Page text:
Dodson has big plans

Scottish Rugby Union chief executive Mark Dodson has unveiled ambitious targets of securing an RBS 6 Nations Grand Slam by 2016 and winning the World Cup.

Dodson also announced a four-year plan to put Glasgow and Edinburgh among the best teams in Europe when he addressed Saturday's AGM for the first time.

Scotland lost every game of this year's Six Nations but turned the tables with a 100% record in their summer tour with victories over Australia, Samoa and Fiji.

"The goals we've set reflect our ambition for the game in Scotland. With unity, and support from the whole nation, there is no reason we can't achieve those goals," said Dodson. "We are making real progress in revitalising the game of rugby in Scotland."

Edinburgh reached the Heineken Cup semi-finals while Glasgow made the RaboDirect Pro12 play-offs, and Dodson believes the performances of the two clubs are key to the Scottish game's future.

"Since I joined Scottish Rugby I've said I want to place much greater focus on making the pro clubs as successful as we can," he added.

"By better aligning our professional sides with club sides around the country, we will be able to support and nurture the grassroots and the top tier of the game. I firmly believe that by doing that, we will create a virtuous circle, which benefits every club and player in the country.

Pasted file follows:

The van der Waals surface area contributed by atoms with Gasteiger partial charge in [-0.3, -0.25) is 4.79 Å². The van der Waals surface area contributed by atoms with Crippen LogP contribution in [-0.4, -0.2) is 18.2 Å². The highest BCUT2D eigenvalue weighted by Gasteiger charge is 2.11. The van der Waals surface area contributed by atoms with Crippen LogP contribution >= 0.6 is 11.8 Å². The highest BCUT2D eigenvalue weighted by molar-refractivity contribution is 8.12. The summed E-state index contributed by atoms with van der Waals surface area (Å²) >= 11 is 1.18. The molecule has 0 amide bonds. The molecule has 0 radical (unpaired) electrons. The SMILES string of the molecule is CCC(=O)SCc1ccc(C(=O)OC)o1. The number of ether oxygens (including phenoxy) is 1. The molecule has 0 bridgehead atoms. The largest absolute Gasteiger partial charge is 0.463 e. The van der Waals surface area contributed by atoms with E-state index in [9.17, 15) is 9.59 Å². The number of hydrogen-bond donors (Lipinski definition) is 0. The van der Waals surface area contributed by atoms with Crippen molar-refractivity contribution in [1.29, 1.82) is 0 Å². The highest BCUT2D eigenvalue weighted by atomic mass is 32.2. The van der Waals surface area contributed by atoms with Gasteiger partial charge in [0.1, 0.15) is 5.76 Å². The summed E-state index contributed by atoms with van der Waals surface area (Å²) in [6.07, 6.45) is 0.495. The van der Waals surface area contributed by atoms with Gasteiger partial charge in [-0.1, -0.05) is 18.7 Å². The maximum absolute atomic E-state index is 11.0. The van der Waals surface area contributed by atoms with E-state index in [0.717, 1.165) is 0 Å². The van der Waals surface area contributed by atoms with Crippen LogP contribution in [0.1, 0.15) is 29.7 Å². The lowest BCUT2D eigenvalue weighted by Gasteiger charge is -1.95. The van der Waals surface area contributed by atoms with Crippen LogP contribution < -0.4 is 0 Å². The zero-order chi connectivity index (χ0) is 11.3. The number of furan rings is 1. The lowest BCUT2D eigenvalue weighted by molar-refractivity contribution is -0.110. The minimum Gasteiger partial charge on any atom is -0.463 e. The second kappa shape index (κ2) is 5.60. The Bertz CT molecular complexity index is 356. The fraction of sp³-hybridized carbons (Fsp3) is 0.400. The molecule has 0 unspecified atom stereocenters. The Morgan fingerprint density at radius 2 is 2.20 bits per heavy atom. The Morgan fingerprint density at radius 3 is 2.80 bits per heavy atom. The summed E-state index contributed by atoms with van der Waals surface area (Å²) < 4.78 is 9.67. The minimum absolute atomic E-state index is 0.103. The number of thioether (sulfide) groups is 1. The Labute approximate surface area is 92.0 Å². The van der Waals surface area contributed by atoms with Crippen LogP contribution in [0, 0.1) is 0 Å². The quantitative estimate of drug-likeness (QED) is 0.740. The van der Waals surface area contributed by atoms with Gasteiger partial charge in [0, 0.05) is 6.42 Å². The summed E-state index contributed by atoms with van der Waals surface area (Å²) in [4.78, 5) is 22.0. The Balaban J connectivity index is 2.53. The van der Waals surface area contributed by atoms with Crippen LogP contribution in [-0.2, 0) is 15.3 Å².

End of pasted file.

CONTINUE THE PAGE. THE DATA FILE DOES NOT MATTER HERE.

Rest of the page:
"We want to capitalise on the good seasons enjoyed at the Warriors and Edinburgh Rugby and challenge them to go even further in this coming season. More successful pro clubs mean more interest in the sport and more money coming into the game. That filters back down to the clubs and schools at the grassroots.

"They can then encourage and nurture the next generation of talent, the next generation who aspire to lead out their team or even the national side to success."

Dodson reported a surplus of £1.6million with turnover increasing by £3.1million. Additional hospitality, event and income from the professional clubs along with World Cup money contributed to this and offset lower revenues from ticketing and broadcasting in a season in which Scotland had two home Six Nations games.